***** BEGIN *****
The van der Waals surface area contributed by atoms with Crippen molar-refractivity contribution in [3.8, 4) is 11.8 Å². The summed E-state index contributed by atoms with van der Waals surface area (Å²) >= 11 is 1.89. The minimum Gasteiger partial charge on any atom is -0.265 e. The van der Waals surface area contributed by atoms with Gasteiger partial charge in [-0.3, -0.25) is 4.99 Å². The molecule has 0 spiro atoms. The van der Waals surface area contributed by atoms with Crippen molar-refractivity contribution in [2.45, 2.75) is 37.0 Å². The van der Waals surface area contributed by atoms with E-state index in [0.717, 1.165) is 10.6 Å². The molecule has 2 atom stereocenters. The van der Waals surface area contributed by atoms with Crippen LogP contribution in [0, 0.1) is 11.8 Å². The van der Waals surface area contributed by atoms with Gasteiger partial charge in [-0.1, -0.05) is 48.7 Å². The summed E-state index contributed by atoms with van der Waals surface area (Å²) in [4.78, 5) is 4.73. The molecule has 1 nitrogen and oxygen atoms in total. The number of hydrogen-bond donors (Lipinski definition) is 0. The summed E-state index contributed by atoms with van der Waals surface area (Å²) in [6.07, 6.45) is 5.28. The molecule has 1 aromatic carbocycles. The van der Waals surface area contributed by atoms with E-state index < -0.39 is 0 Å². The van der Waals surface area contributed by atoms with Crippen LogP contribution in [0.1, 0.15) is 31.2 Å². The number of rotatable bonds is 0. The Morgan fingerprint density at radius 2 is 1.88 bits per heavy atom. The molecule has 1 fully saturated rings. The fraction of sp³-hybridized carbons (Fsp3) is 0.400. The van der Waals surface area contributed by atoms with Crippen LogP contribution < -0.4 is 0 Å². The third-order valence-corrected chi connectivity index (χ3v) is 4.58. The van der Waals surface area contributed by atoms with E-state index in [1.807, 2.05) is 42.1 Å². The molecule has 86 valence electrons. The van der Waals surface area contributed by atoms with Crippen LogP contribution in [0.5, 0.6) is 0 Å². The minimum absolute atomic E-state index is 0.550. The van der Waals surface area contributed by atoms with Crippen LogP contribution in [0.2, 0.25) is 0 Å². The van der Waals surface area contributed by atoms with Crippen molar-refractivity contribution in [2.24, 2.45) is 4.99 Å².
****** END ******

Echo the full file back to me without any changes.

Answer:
The van der Waals surface area contributed by atoms with Crippen molar-refractivity contribution in [3.8, 4) is 11.8 Å². The summed E-state index contributed by atoms with van der Waals surface area (Å²) >= 11 is 1.89. The minimum Gasteiger partial charge on any atom is -0.265 e. The van der Waals surface area contributed by atoms with Gasteiger partial charge in [-0.3, -0.25) is 4.99 Å². The molecule has 0 spiro atoms. The van der Waals surface area contributed by atoms with Crippen molar-refractivity contribution in [2.45, 2.75) is 37.0 Å². The van der Waals surface area contributed by atoms with E-state index in [0.717, 1.165) is 10.6 Å². The molecule has 2 atom stereocenters. The van der Waals surface area contributed by atoms with Crippen LogP contribution in [0, 0.1) is 11.8 Å². The van der Waals surface area contributed by atoms with Gasteiger partial charge in [-0.1, -0.05) is 48.7 Å². The summed E-state index contributed by atoms with van der Waals surface area (Å²) in [4.78, 5) is 4.73. The molecule has 1 nitrogen and oxygen atoms in total. The number of hydrogen-bond donors (Lipinski definition) is 0. The summed E-state index contributed by atoms with van der Waals surface area (Å²) in [6.07, 6.45) is 5.28. The molecule has 1 aromatic carbocycles. The van der Waals surface area contributed by atoms with E-state index < -0.39 is 0 Å². The van der Waals surface area contributed by atoms with Crippen LogP contribution in [0.1, 0.15) is 31.2 Å². The number of rotatable bonds is 0. The Morgan fingerprint density at radius 2 is 1.88 bits per heavy atom. The molecule has 1 fully saturated rings. The fraction of sp³-hybridized carbons (Fsp3) is 0.400. The van der Waals surface area contributed by atoms with Crippen LogP contribution < -0.4 is 0 Å². The third-order valence-corrected chi connectivity index (χ3v) is 4.58. The van der Waals surface area contributed by atoms with E-state index in [1.807, 2.05) is 42.1 Å². The molecule has 86 valence electrons. The van der Waals surface area contributed by atoms with Crippen LogP contribution in [0.5, 0.6) is 0 Å². The minimum absolute atomic E-state index is 0.550. The van der Waals surface area contributed by atoms with Crippen LogP contribution in [0.2, 0.25) is 0 Å². The van der Waals surface area contributed by atoms with Crippen molar-refractivity contribution in [2.24, 2.45) is 4.99 Å².